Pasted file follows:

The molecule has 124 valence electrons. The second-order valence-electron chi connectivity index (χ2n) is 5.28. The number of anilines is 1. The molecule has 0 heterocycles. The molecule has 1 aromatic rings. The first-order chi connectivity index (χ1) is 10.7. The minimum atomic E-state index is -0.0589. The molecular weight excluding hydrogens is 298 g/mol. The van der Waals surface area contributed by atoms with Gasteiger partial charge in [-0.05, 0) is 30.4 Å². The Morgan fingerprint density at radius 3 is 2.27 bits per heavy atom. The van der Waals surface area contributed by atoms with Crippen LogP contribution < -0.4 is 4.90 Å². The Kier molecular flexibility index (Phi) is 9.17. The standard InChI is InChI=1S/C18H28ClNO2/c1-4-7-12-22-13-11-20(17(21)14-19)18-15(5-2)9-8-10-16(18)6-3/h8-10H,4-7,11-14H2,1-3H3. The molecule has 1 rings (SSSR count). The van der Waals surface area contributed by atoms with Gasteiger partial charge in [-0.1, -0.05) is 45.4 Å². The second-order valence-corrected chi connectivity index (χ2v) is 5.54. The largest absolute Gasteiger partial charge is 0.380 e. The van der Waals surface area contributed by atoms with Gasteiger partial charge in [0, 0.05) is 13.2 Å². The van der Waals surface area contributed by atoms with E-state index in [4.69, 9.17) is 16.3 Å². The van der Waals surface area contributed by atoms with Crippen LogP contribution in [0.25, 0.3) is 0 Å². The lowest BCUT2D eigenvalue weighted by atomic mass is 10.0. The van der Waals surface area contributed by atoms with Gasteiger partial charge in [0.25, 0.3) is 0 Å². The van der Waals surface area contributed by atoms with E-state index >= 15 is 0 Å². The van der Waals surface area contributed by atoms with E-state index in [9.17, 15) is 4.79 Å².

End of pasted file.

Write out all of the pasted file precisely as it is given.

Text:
The molecule has 124 valence electrons. The second-order valence-electron chi connectivity index (χ2n) is 5.28. The number of anilines is 1. The molecule has 0 heterocycles. The molecule has 1 aromatic rings. The first-order chi connectivity index (χ1) is 10.7. The minimum atomic E-state index is -0.0589. The molecular weight excluding hydrogens is 298 g/mol. The van der Waals surface area contributed by atoms with Gasteiger partial charge in [-0.05, 0) is 30.4 Å². The Morgan fingerprint density at radius 3 is 2.27 bits per heavy atom. The van der Waals surface area contributed by atoms with Crippen LogP contribution < -0.4 is 4.90 Å². The Kier molecular flexibility index (Phi) is 9.17. The standard InChI is InChI=1S/C18H28ClNO2/c1-4-7-12-22-13-11-20(17(21)14-19)18-15(5-2)9-8-10-16(18)6-3/h8-10H,4-7,11-14H2,1-3H3. The molecule has 1 rings (SSSR count). The van der Waals surface area contributed by atoms with Gasteiger partial charge in [-0.1, -0.05) is 45.4 Å². The second-order valence-corrected chi connectivity index (χ2v) is 5.54. The largest absolute Gasteiger partial charge is 0.380 e. The van der Waals surface area contributed by atoms with Gasteiger partial charge in [0, 0.05) is 13.2 Å². The van der Waals surface area contributed by atoms with E-state index in [4.69, 9.17) is 16.3 Å². The van der Waals surface area contributed by atoms with Crippen LogP contribution in [0.25, 0.3) is 0 Å². The lowest BCUT2D eigenvalue weighted by atomic mass is 10.0. The van der Waals surface area contributed by atoms with Gasteiger partial charge in [0.25, 0.3) is 0 Å². The van der Waals surface area contributed by atoms with E-state index >= 15 is 0 Å². The van der Waals surface area contributed by atoms with E-state index in [9.17, 15) is 4.79 Å².